How to stay healthy during a heatwave
08:26 02 July 2009
Thursday is expected to be the hottest day of the year so far, with the mercury rising to 33C in some areas. Naturally, plenty of Brits are concerned about the health risks that such a sweltering has in store.
Heat exhaustion and dehydration are the main threats to health when temperatures are high, and those at risk are being warned to keep out of the sun. The results of overexposure to the sun can be fatal - even for perfectly healthy individuals.
Here are some vital tips on what you can do to survive a heatwave.
Who is at risk during a heatwave?
Extreme heat is dangerous to everyone but especially so to older people, those living in care homes, and those in certain at-risk groups.
When temperatures remain abnormally high over more than a couple of days, excessive heat can prove fatal.
Those at particular risk during a heatwave include:
- Older people, especially those over 75 years old and living on their own
- People suffering from mental ill health and those reliant on help from others
- People who are bed-bound
- People taking certain types of medication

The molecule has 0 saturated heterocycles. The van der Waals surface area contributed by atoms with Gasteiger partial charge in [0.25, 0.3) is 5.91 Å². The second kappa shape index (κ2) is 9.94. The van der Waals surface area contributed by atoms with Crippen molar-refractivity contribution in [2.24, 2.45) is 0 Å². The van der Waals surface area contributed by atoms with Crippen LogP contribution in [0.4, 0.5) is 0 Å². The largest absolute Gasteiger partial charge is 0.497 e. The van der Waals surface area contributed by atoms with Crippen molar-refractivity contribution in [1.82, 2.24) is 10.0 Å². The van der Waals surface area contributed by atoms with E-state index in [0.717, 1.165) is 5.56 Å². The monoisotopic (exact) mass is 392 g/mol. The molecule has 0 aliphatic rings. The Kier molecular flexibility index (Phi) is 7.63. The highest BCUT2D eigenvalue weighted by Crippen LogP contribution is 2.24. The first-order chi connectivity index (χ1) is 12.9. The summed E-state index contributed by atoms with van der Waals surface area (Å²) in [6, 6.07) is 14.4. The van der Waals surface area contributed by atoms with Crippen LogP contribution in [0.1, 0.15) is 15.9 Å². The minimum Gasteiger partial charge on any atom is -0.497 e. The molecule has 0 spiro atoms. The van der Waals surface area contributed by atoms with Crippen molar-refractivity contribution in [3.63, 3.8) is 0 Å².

- People suffering from chronic ill health, particularly breathing or heart problems
- People who use alcohol or illicit drugs
- Babies and young children, especially under four years old
- People who are physically active such as manual workers or sportsmen/women
What symptoms should you look out for?
In a severe heatwave the body can overheat and dehydrate, leading to heat exhaustion or heat stroke.
- An intense thirst
- Hot red and dry skin
- A sudden rise in temperature
- Convulsions and a loss of consciousness
- Heatstroke can develop if heat exhaustion is left untreated but can also occur suddenly and without warning. It can result in irreversible damage to the body, including the brain, or death.
Steps to take during a heatwave
- Listen to bulletins on radio and television and follow health advice
- If possible, avoid going out in the hottest part of the day (11am - 3pm)
- If you must go out, stay in the shade. Wear a hat and light loose fitting clothes
- If you will be outside for some time, take plenty of water with you
- Take cool showers or baths and splash yourself several times a day with cold water, particularly your face and the back of your neck
- Try to eat more cold food, particularly salads and fruit, which contain water
- Check on older relatives or neighbours, if possible, every day, and remind them to drink plenty and often
When should you seek advice?
- Watch out for cramp in the arms, legs or stomach, feelings of mild confusion, weakness or problems sleeping.
- If you do have these symptoms, rest for several hours, keep cool and drink plenty of water or fruit juice.
- Remember heatstroke can kill. It can develop rapidly and suddenly lead to unconsciousness. If you suspect someone has heatstroke call 999 immediately.